Watchmaker’s art sustained by veterans in Odessa
ODESSA – The 43 tons of watch parts recently delivered to the Veterans Watchmaker Initiative (VWI) validate Sam Cannan’s passion to train the next generation of watch technicians, watchmakers, and jewelry repair experts. It accompanied the initiative being named famed New York City watchmaker Bulova’s only authorized service center in America.
“I’ve liked tiny mechanical pieces all my life,” said Cannan, a retired Baltimore police officer.
The passion began after a Bulova expert told him three decades ago that he was “too old, too stupid and his hands were too big” for watch repair. He accepted the challenge first to learn about it and now to pass the lore on.
In 2011, he founded the initiative and its unique school in downtown Odessa, based upon the model of the famed Bulova school that trained wounded World War II veterans in the work but closed decades ago. VWI only accepts military veterans, and particularly seeks out disabled ones. Tuition is free, the staff is all-volunteer and its profile is quickly growing.
VWI’s home was a former New Castle County paramedic building that the county is renting out for 20 years, at $1 a year. Right now, its second one is under construction next door and is planned to house a service center to employ graduated students to do commercial repair jobs.
Its third building is planned for a 4-acre tract on the outskirts of Middletown, right against the Maryland line, donated by Geri and Dickey Money, owners of Money’s Farm Market. Cannan is planning a $4.7 million, 28,000-square-foot building that will feature residential units for students.
“We’re currently the largest watchmaker school in the United States, but once we complete this building, we’ll be the largest such school in the world,” Cannan said proudly looking at a rendering of the building.
Sales of new high-end watches are going up and interest in vintage watches from generations ago is too, but the number of people certified to work on them is rapidly declining.
“This is a profession they could do for the rest of their lives,” VWI board member Dave Skocik said.
It’s also a profession that can be done from home, and one that looks to be “robot-proof” for a long time, believes the American Watchmakers-Clockmakers Institute.
Cannan co-founded VWI with Susan Musman, who brought decades of experience in the watch industry and marketing to the nonprofit, which Cannan proudly said is now debt-free.
Cannan owns a few hundred watches, stashed at his home in downstate Delaware. Though “I consider every watch I work on to be mine for a moment,” he said.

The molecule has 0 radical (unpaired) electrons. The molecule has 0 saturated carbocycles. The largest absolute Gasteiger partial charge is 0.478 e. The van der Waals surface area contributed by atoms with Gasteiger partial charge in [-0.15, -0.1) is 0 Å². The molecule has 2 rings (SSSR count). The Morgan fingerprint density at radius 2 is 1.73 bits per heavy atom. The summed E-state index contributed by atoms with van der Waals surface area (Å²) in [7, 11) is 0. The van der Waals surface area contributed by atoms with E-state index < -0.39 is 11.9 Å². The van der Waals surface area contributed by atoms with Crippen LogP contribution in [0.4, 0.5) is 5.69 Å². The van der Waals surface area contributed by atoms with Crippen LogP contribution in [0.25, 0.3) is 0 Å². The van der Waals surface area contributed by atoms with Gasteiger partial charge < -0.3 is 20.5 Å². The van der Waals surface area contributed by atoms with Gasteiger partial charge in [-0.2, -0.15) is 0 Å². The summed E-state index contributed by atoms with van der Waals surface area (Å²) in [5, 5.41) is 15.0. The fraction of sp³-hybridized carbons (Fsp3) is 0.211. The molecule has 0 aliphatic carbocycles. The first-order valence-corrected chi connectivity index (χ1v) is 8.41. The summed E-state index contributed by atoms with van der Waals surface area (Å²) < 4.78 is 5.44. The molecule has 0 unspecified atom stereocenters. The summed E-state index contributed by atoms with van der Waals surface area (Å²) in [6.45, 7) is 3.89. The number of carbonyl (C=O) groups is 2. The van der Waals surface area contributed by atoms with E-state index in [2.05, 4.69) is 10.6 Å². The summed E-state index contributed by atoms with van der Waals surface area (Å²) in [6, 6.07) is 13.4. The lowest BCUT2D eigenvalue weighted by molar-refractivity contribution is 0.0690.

Three or four hundred veterans are on the waiting list for the school, which handles nine students at a time. The most committed quickly arrange for their one-day entrance exam. Once accepted, there’s a six-week watch technician program and a 16-month watchmaker program.
He bases his nonprofit on how the Bulova Foundation in 1924 began to train watchmakers, also emulating the Joseph Bulova School of Watchmaking, founded in 1945, and how Swiss watchmakers repaid American service members for Europe’s freedom by training them after World War II.
Cannan teaches with Rick Aubin, who moved from New York to volunteer at the school, and school alumnus Don Morton. Expanding to jewelry awaits another teacher.
“Not only are you learning together, but you are helping each other with frustrations and problem solving,” Morton said in a testimonial video.
For the school’s latest class including U.S. Army veteran Dereck Kelly, Air Force veteran Gordon Hyde and Navy veterans Kevin Knaus and Michael DeWane, the opportunity was a chance to learn a valuable skill with little competition. Some of the school’s graduates have gone on to six-figure salaries at multinational jewelry companies while another was even offered a position at NASA.
DeWane left a career in cybersecurity that he didn’t find fulfilling – a feeling that Knaus, who left a culinary arts career path for the watchmaker training, could relate to.
The meticulous work ranges from assembling and repairing watches with as few as a dozen parts or as many as 300 practically microscopic gears, screws, pins, and springs. Each of the pieces has a role in the mechanisms of the watch that are carefully assembled to limit a hand’s natural motion from throwing off the watch’s ability to tell time to the exact second.
“The school now represents ground zero for my new life, many future watchmakers, and will always be a place to call home,” Jason Adams, a student in the school’s first class, said in another video.
“They like to perpetuate this craft because it is so special,” Cannan said, referring to his fellow instructors and the finesse of handling watches treasured for generations. “We deliver what this piece of art deserves.”
Or as the school motto puts it: “Strive for perfection and settle for excellence.”
By Ken Mammarella
Editor Jacob Owens contributed to this story.